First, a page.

Words have gravity, and in certain contexts, the words we choose and employ have more weight than in others. I’m definitely sensitive to that when I see the traffic numbers on my blog. It’s a public forum, and literally anyone can see what I’ve said.
The church pulpit is an equally heavy responsibility when it comes to the gravity of the words we choose. However, we sometimes become a little bit too comfortable in our familiar surroundings. Even if and when there is a camera present, it’s easy to lapse into the false sense that we’re speaking in confidence to close friends.
I saw such an example of this in a video offered on the Huffington Post religion page, in which a small child offered a song in his church called “Ain’t No Homos Gonna Make it to Heaven,” which was met by a standing ovation by the adults in attendance.
I would like to think that most, if not all, of the people at that service would be mortified by the fact that this video has gone viral. My guess is they felt as if they were sharing a private moment, which is no excuse, but which often modulates how much—or at least in what way—we express our opinions.
Then there’s the matter of Pastor Charles Worley, about whom I wrote two days ago. This piece has gained a good deal of attention, and has sparked some lively discussion as well. The focus of my article was about whether Worley violated his church’s 501(c)3 nonprofit status with the government by telling people who to vote for—or who not to vote for, rather—in the coming presidential election.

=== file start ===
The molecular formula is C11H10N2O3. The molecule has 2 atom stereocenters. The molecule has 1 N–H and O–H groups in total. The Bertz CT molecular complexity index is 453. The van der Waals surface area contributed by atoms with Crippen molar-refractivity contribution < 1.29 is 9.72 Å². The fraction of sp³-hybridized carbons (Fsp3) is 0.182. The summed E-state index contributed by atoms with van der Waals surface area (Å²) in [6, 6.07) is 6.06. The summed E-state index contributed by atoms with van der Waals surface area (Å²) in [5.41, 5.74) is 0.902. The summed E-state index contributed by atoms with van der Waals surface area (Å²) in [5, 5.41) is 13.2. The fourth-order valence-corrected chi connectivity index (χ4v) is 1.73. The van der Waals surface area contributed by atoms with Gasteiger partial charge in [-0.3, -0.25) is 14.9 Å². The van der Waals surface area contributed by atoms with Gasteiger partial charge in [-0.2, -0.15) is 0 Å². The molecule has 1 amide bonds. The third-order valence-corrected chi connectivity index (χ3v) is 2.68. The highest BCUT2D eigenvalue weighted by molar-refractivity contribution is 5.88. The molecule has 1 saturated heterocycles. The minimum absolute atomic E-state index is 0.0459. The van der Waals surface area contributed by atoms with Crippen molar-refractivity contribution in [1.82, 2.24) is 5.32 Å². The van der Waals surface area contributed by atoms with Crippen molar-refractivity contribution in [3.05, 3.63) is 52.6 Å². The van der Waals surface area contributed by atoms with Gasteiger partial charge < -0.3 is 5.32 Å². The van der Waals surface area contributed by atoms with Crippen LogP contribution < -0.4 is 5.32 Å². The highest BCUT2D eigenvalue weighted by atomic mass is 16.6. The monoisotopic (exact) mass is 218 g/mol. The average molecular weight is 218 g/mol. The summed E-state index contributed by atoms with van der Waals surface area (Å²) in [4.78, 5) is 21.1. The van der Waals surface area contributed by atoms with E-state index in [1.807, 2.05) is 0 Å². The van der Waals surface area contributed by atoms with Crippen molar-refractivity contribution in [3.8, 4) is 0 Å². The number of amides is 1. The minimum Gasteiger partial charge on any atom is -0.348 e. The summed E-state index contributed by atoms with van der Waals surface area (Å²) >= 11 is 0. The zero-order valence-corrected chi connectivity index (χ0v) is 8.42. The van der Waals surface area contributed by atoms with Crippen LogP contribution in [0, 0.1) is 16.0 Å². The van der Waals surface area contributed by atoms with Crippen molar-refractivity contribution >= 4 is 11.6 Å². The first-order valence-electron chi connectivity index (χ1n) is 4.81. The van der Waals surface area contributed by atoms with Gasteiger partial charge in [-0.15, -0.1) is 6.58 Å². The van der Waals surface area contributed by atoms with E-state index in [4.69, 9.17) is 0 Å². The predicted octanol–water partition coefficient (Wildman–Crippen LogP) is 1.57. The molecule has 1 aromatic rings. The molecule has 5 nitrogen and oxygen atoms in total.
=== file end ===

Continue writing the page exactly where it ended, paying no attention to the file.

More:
But there is a second issue at play here, which is whether Pastor Worley should be personally criminally liable if anyone acts on his words in a way that results in violence toward a member of the LGBT community, whom he roundly condemns. I actually have been engaging in an interesting back-and-forth with my friend, Andrew, about this very issue. Here are some excerpts from what we’ve said:
ANDREW: When does this vitriol — and I’m speaking as a straight, white guy here — become a hate crime? I’m all about freedom of speech and freedom of religion, but seriously. When is enough enough? If we’re going to use scripture to defend heinous viewpoints, shouldn’t we also be using it to defend ownership of human beings, among other things?
ME: I think there is a distinct legal difference between saying publicly that you advocate for slavery and the actual legal ownership of slaves. For what it’s worth, I support the rights of lots of people to say thing I find repugnant; if they or others act on those sentiments, that’s entirely another issue.
ANDREW: But at the same time, Christian, if you were to find a person who was inclined to, for example, kill gays and you fed him rhetoric about the evils of homosexuality and incited him to murder by giving him a sort of God-sent dispensation, wouldn’t you yourself be somewhat legally liable? If a bartender over-serves a customer who then kills somebody, the bartender is partially liable (legally speaking), so why not the priest who spouts this crap?